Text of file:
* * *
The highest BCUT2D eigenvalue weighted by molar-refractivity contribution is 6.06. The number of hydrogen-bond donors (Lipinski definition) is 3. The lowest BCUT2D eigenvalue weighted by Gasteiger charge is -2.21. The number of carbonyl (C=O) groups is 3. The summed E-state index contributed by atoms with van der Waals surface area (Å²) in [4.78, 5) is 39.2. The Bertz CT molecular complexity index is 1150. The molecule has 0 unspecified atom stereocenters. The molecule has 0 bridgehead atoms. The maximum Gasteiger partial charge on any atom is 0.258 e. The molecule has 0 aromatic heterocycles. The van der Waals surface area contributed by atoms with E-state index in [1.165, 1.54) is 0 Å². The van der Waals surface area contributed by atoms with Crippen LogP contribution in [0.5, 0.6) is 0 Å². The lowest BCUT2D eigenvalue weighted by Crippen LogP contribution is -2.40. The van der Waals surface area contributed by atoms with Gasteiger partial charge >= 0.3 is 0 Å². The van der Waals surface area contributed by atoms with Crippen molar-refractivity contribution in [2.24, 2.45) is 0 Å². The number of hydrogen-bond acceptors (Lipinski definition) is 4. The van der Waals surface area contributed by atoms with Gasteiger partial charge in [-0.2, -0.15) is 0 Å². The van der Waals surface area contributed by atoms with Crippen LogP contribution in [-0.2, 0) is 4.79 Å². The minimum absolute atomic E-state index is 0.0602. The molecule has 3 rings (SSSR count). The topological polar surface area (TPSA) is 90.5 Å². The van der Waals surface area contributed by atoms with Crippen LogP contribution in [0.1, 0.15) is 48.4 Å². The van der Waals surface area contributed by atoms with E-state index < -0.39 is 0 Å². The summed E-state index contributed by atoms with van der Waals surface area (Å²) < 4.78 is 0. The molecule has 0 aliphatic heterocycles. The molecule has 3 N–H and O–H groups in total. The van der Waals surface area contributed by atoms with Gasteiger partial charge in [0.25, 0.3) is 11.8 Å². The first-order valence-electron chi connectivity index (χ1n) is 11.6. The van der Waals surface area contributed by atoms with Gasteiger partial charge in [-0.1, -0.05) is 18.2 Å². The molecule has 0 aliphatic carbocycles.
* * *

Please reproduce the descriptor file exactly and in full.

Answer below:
The highest BCUT2D eigenvalue weighted by molar-refractivity contribution is 6.06. The number of hydrogen-bond donors (Lipinski definition) is 3. The lowest BCUT2D eigenvalue weighted by Gasteiger charge is -2.21. The number of carbonyl (C=O) groups is 3. The summed E-state index contributed by atoms with van der Waals surface area (Å²) in [4.78, 5) is 39.2. The Bertz CT molecular complexity index is 1150. The molecule has 0 unspecified atom stereocenters. The molecule has 0 bridgehead atoms. The maximum Gasteiger partial charge on any atom is 0.258 e. The molecule has 0 aromatic heterocycles. The van der Waals surface area contributed by atoms with E-state index in [1.165, 1.54) is 0 Å². The van der Waals surface area contributed by atoms with Crippen LogP contribution in [0.5, 0.6) is 0 Å². The lowest BCUT2D eigenvalue weighted by Crippen LogP contribution is -2.40. The van der Waals surface area contributed by atoms with Gasteiger partial charge >= 0.3 is 0 Å². The van der Waals surface area contributed by atoms with Crippen molar-refractivity contribution in [2.24, 2.45) is 0 Å². The number of hydrogen-bond acceptors (Lipinski definition) is 4. The van der Waals surface area contributed by atoms with Gasteiger partial charge in [-0.2, -0.15) is 0 Å². The van der Waals surface area contributed by atoms with Crippen LogP contribution in [-0.2, 0) is 4.79 Å². The minimum absolute atomic E-state index is 0.0602. The molecule has 3 rings (SSSR count). The topological polar surface area (TPSA) is 90.5 Å². The van der Waals surface area contributed by atoms with Crippen LogP contribution in [0.1, 0.15) is 48.4 Å². The van der Waals surface area contributed by atoms with E-state index < -0.39 is 0 Å². The summed E-state index contributed by atoms with van der Waals surface area (Å²) < 4.78 is 0. The molecule has 0 aliphatic heterocycles. The molecule has 3 N–H and O–H groups in total. The van der Waals surface area contributed by atoms with Gasteiger partial charge in [0.25, 0.3) is 11.8 Å². The first-order valence-electron chi connectivity index (χ1n) is 11.6. The van der Waals surface area contributed by atoms with Gasteiger partial charge in [-0.1, -0.05) is 18.2 Å². The molecule has 0 aliphatic carbocycles.